The 4 Best—and 4 Worst—Teams in Movies Last Year

From super heroes and rock-and-roll gods to shifty politicians and the world’s greatest detective, the movies were full of memorable teams in 2018.

With movie awards season in full swing, entertainment expert Bruce Fretts, frequent contributor to the New York Times and editor at Closer magazine, rounds up his four favorite—and his four least favorite—recent examples of cinematic teamwork. So now you can go to the movies, enjoy nuggets of team-building wisdom, and expense your tickets!

The Best

Bohemian Rhapsody

They will rock you! Freddie Mercury learns that there’s strength in numbers after he ditches his Queen bandmates and tries to go out on his own in this musical biopic. Nobody remembers his sole solo album, the aptly titled 1985 disco flop Mr. Bad Guy. But once Mercury puts his ego aside and gets the band back together, they prove they truly are the champions of the world at Live Aid.


When Ron Stallworth, the first African-American police officer in Colorado Springs, suggests going undercover in the Ku Klux Klan, his colleagues think he’s krazy. But as writer-director Spike Lee depicts in his fact-based ’70s drama, the operation succeeds after he pairs up with a Caucasian colleague. In the end, they come together to do the right thing.

The Incredibles 2

Every member of the superhero family makes a contribution to saving the world in this animated sequel. Mr. Incredible initially bristles at staying home with the kids while his wife, Elastigirl, goes back to work fighting crime. But he ultimately stretches into a new parenting role after baby Jack-Jack starts exhibiting superpowers, such as shooting lasers from his eyes. Now that’s incredible.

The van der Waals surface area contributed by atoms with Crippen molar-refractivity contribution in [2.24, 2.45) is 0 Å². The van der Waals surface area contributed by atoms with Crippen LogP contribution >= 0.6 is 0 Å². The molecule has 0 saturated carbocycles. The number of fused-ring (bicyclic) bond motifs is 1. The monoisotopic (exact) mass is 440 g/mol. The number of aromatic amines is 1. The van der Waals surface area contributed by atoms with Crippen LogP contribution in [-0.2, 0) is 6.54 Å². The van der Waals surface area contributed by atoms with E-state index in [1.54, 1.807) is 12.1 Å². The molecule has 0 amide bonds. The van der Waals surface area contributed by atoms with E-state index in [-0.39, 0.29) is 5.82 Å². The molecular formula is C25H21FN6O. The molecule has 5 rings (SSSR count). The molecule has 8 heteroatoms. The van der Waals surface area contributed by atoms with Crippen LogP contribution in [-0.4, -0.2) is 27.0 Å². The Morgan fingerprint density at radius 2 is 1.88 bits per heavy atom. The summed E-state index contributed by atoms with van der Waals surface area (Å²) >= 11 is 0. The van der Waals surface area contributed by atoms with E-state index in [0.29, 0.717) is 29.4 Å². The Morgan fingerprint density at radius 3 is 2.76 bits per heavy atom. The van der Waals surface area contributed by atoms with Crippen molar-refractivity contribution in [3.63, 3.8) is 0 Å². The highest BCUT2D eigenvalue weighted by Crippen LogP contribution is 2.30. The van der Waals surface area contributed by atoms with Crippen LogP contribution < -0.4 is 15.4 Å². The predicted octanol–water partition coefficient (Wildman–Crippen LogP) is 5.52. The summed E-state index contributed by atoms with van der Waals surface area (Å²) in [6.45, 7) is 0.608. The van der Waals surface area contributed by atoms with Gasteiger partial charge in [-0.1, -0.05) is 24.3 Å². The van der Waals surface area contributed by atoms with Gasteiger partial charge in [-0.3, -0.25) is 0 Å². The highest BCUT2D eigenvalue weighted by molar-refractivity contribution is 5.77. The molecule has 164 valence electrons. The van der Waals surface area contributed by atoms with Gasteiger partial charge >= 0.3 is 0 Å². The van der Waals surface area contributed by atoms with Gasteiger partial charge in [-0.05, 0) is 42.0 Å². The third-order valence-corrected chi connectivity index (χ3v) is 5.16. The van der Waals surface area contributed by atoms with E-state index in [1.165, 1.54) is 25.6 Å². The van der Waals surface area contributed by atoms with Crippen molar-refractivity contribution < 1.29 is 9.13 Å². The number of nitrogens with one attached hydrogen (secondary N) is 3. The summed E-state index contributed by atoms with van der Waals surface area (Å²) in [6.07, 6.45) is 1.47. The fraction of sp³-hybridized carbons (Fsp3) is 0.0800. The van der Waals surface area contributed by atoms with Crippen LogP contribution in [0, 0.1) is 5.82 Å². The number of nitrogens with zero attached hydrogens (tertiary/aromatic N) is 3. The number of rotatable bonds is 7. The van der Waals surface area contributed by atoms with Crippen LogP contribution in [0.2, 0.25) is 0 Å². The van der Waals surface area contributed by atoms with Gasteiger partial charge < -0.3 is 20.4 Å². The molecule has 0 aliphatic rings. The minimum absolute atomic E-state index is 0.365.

Stan & Ollie

The famous Stan Laurel and Oliver Hardy work their way through another fine mess in this drama set during their stage tour of England at the end of their careers. Laurel deals with the elephant in the room—his resentment that Hardy co-starred in the pachyderm-themed farce Zenobia without him—but decides not to take on a new partner when Hardy falls ill. A touching coda reveals that Laurel kept writing material for the comedic duo for years after Hardy’s death.

The Worst


Dick Cheney seems like a team player but ultimately undercuts his boss, President George W. Bush, in pursuit of his own political goals. And suffice it to say you wouldn’t want him coming along on any hunting trips either.

The Front Runner

This depiction of the ill-fated 1988 Democratic presidential campaign of Gary Hart proves political dysfunction crosses party lines. No one on the senator’s staff can convince him it’s not a good idea to invite the media to follow him around when he’s having an extra-marital affair…aboard a yacht named Monkey Business, no less. In short, you can’t have a Hart without a brain.

The Favourite

If only Emma Stone’s and Rachel Weisz’s characters could’ve put aside their differences instead of constantly squabbling, they might have better served Queen Anne. At least—unlike in another tale of royal intrigue, Mary Queen of Scots—nobody loses their head.

Holmes & Watson

A legendary team in an all-time stinker. Will Ferrell and John C. Reilly’s spoof of Sherlock and his trusty sidekick doesn’t pack enough laughs for a Saturday Night Live skit, much less a feature film. It’s elementary, dear friends: Skip this Watson adventure!

Bruce Fretts contributes to the New York Times’ Movies and Television sections and works as Senior Articles Editor at Closer. He previously wrote for TV Guide and Entertainment Weekly. You can read more of his movie reviews at